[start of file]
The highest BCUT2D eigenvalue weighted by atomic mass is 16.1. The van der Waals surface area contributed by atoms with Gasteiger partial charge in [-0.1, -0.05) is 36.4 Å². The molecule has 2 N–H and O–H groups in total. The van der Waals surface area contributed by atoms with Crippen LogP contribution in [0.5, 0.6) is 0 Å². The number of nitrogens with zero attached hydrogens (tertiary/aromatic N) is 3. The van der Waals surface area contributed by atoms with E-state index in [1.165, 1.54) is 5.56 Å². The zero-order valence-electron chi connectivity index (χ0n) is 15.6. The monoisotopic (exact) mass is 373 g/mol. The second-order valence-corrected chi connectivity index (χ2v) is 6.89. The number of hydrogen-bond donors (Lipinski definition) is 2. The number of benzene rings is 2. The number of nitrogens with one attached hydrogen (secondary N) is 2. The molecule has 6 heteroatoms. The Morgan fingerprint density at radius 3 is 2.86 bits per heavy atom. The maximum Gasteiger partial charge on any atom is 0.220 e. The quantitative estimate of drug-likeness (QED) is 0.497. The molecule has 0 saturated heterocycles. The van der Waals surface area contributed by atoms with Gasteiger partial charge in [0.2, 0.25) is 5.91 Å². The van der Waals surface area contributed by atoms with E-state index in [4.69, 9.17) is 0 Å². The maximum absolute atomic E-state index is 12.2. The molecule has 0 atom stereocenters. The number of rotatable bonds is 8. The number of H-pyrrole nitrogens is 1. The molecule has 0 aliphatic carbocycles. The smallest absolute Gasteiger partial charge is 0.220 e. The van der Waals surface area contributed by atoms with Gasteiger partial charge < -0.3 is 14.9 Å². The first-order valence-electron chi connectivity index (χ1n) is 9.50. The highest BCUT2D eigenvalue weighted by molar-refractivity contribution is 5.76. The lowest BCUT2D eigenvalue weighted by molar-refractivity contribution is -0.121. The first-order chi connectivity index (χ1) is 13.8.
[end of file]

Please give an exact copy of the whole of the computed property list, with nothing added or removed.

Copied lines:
The highest BCUT2D eigenvalue weighted by atomic mass is 16.1. The van der Waals surface area contributed by atoms with Gasteiger partial charge in [-0.1, -0.05) is 36.4 Å². The molecule has 2 N–H and O–H groups in total. The van der Waals surface area contributed by atoms with Crippen LogP contribution in [0.5, 0.6) is 0 Å². The number of nitrogens with zero attached hydrogens (tertiary/aromatic N) is 3. The van der Waals surface area contributed by atoms with E-state index in [1.165, 1.54) is 5.56 Å². The zero-order valence-electron chi connectivity index (χ0n) is 15.6. The monoisotopic (exact) mass is 373 g/mol. The second-order valence-corrected chi connectivity index (χ2v) is 6.89. The number of hydrogen-bond donors (Lipinski definition) is 2. The number of benzene rings is 2. The number of nitrogens with one attached hydrogen (secondary N) is 2. The molecule has 6 heteroatoms. The Morgan fingerprint density at radius 3 is 2.86 bits per heavy atom. The maximum Gasteiger partial charge on any atom is 0.220 e. The quantitative estimate of drug-likeness (QED) is 0.497. The molecule has 0 saturated heterocycles. The van der Waals surface area contributed by atoms with Gasteiger partial charge in [0.2, 0.25) is 5.91 Å². The van der Waals surface area contributed by atoms with E-state index in [4.69, 9.17) is 0 Å². The maximum absolute atomic E-state index is 12.2. The molecule has 0 atom stereocenters. The number of rotatable bonds is 8. The number of H-pyrrole nitrogens is 1. The molecule has 0 aliphatic carbocycles. The smallest absolute Gasteiger partial charge is 0.220 e. The van der Waals surface area contributed by atoms with Gasteiger partial charge < -0.3 is 14.9 Å². The first-order valence-electron chi connectivity index (χ1n) is 9.50. The highest BCUT2D eigenvalue weighted by molar-refractivity contribution is 5.76. The lowest BCUT2D eigenvalue weighted by molar-refractivity contribution is -0.121. The first-order chi connectivity index (χ1) is 13.8.